A Singapore-based agribusiness corporation wants to clear half a million hectares of rainforest in Gabon – an area more than three times the size of London! – for oil palm and rubber plantations. Local communities are not taking this lying down and are calling for your support. Please sign our petition!
Will lead to ebola outbreak in Liberia. Plantations breed conditions that support disease.
<p><b><i>Editor’s note: </i></b><i>Surrounded by heavily deforested neighboring countries, Liberia resembles a green island in satellite images </i><i>— yet this forest’s future is by no means guaranteed. </i></p><p><i>Liberia views palm oil development as a huge opportunity for economic growth and international trade. But embracing the </i><a href=”https://ift.tt/30YLAUN” target=”_blank”><i>booming industry</i></a><i> is not without its costs. Without proper oversight, </i><i>the country’s vast forests could be cut down and replaced by oil palm plantations, </i><i>destroying critical natural resources and the benefits they provide for the communities who depend on them.</i></p><p><i>Once mired in decades of civil war, in recent years a more peaceful Liberia has emerged as a conservation leader focused on sustainable economic growth. To understand both the opportunities and the challenges that increased palm oil production poses for Liberia and its prized forests, Human Nature sat down with Liam Walsh, technical director for Conservation International (CI)’s Liberia office. </i></p><p><b>Question: Liberia’s forest resources are immense. Can you give us some background on them? </b></p><p><b>Answer: </b>Liberia’s forests provide a wide range of significant benefits to the Liberian people and the international community, such as habitat for globally important biodiversity, a range of ecological services, ecotourism potential, timber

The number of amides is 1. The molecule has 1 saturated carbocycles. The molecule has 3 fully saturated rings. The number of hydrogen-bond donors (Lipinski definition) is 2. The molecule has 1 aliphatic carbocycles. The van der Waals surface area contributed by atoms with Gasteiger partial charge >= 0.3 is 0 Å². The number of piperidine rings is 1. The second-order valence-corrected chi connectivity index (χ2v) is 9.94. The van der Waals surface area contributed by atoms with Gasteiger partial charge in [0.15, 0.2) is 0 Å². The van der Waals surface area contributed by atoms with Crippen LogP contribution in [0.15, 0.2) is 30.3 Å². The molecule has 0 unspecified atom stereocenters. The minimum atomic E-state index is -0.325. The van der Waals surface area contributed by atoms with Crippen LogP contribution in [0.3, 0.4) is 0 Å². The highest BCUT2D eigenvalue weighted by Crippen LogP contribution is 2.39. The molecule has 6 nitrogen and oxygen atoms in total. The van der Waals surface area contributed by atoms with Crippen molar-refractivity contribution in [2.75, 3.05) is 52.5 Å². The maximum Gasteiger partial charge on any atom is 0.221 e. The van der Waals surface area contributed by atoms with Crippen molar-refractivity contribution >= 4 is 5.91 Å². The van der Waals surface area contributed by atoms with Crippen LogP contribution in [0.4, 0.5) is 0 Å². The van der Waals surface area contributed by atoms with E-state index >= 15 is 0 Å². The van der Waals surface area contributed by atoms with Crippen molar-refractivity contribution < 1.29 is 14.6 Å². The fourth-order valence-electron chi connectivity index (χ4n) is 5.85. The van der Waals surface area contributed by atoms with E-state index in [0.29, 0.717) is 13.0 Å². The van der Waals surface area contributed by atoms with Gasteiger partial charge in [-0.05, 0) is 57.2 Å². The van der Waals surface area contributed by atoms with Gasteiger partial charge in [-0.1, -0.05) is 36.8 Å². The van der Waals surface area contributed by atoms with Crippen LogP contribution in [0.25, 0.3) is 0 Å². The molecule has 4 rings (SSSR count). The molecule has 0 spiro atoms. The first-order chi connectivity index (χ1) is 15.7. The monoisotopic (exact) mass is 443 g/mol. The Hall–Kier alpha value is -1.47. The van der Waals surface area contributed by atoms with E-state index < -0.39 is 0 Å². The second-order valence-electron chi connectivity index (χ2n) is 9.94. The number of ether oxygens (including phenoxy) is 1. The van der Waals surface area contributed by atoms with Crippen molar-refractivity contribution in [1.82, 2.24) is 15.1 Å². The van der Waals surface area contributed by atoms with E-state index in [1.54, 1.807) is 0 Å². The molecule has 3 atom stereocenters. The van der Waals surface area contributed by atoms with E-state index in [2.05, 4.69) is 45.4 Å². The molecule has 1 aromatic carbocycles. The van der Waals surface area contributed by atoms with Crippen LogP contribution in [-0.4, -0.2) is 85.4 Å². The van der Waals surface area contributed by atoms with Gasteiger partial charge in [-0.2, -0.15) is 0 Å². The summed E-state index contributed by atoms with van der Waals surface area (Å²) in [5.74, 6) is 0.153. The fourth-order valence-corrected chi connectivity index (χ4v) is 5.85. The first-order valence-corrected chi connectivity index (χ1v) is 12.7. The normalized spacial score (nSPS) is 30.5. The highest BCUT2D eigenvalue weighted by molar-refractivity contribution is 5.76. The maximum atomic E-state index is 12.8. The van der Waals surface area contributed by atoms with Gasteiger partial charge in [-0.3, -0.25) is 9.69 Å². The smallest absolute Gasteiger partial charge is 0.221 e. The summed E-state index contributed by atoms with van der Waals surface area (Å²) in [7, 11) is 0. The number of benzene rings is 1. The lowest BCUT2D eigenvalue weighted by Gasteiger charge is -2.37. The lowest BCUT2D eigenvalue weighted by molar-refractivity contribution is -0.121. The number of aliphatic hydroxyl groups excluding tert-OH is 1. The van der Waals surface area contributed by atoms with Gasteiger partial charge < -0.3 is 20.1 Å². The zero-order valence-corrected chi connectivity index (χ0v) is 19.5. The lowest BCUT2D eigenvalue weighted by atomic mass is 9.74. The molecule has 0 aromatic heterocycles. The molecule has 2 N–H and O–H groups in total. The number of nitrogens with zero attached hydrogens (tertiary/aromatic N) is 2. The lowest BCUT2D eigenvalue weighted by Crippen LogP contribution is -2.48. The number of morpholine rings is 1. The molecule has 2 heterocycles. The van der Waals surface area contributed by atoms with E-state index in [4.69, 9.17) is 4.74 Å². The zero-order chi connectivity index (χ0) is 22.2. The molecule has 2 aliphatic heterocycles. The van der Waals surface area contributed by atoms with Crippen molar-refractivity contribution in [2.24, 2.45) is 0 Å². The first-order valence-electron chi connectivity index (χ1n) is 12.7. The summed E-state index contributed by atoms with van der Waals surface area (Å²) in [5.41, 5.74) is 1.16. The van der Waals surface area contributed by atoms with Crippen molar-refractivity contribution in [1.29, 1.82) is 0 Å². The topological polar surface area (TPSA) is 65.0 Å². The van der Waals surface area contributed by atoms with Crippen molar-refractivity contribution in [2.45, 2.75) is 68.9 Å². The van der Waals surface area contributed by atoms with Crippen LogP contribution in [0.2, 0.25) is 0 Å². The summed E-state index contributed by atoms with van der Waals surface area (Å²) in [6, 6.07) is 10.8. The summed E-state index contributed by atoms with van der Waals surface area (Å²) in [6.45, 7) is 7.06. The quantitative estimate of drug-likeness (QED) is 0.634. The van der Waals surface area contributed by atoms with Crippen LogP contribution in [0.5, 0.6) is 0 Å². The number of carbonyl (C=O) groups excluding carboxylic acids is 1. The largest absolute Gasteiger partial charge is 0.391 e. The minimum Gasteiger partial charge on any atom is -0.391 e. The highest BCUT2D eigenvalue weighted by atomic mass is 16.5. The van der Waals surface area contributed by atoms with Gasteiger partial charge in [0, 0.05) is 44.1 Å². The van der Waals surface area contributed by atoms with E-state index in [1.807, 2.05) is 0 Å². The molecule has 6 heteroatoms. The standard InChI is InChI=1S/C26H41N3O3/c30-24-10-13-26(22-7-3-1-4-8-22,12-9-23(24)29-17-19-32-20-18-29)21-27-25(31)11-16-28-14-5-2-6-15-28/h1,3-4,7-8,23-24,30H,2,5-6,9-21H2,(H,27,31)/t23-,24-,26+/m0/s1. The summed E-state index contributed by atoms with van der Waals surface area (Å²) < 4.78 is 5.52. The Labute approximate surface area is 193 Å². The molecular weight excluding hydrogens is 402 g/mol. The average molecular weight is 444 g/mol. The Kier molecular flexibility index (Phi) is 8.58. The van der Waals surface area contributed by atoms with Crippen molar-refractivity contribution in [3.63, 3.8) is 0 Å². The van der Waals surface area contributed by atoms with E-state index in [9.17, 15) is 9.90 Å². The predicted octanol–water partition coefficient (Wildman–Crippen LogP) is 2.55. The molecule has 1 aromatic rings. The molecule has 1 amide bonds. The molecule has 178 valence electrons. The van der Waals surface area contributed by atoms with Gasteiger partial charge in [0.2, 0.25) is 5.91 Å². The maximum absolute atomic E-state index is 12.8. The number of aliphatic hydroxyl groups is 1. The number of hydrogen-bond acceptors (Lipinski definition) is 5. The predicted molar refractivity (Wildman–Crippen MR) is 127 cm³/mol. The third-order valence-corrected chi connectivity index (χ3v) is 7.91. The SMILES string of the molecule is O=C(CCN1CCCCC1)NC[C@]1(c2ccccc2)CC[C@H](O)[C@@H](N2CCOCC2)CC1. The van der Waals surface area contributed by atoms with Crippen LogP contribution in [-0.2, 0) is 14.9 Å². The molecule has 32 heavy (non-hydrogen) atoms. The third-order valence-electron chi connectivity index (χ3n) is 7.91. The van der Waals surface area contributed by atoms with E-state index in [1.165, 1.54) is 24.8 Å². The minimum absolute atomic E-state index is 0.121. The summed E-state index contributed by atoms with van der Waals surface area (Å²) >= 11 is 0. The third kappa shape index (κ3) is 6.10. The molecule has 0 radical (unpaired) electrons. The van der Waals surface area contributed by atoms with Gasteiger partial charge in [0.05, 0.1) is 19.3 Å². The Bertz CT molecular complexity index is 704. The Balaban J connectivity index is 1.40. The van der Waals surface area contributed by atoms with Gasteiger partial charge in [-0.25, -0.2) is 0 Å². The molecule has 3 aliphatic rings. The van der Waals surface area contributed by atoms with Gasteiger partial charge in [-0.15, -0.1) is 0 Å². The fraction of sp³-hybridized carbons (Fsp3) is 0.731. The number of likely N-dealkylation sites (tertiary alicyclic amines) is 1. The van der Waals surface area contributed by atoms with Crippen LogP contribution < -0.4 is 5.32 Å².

and non-timber forest products and significant revenue for the country from commercial forestry development. To put it in perspective: Only one-tenth of West Africa’s original <a href=”https://ift.tt/2e7E7NI” target=”_blank”>Upper Guinean rainforest</a> remains, and 40 percent of that is in Liberia. Kept intact, this extensive forest has the incredible opportunity to help mitigate climate change.</p><p>CI started engaging with Liberia in 1999; the actual office here was set up in 2003. Initially, the focus was on helping Liberia create a network of protected areas across the country. The focus gradually shifted over time to include more <a href=”https://ift.tt/30S1LD6″ target=”_blank”>work with communities living in or near forests that lie outside of the protected network</a>.</p><p><b>Q: What role did forests play in Liberia’s conflicts over the last few decades?</b></p><p><b>A:</b> During Liberia’s civil war, timber revenues were used to finance conflict. When the war ended, Liberia initiated a forest sector reform process and the United Nations lifted its three-year embargo on the sale of timber from Liberia. The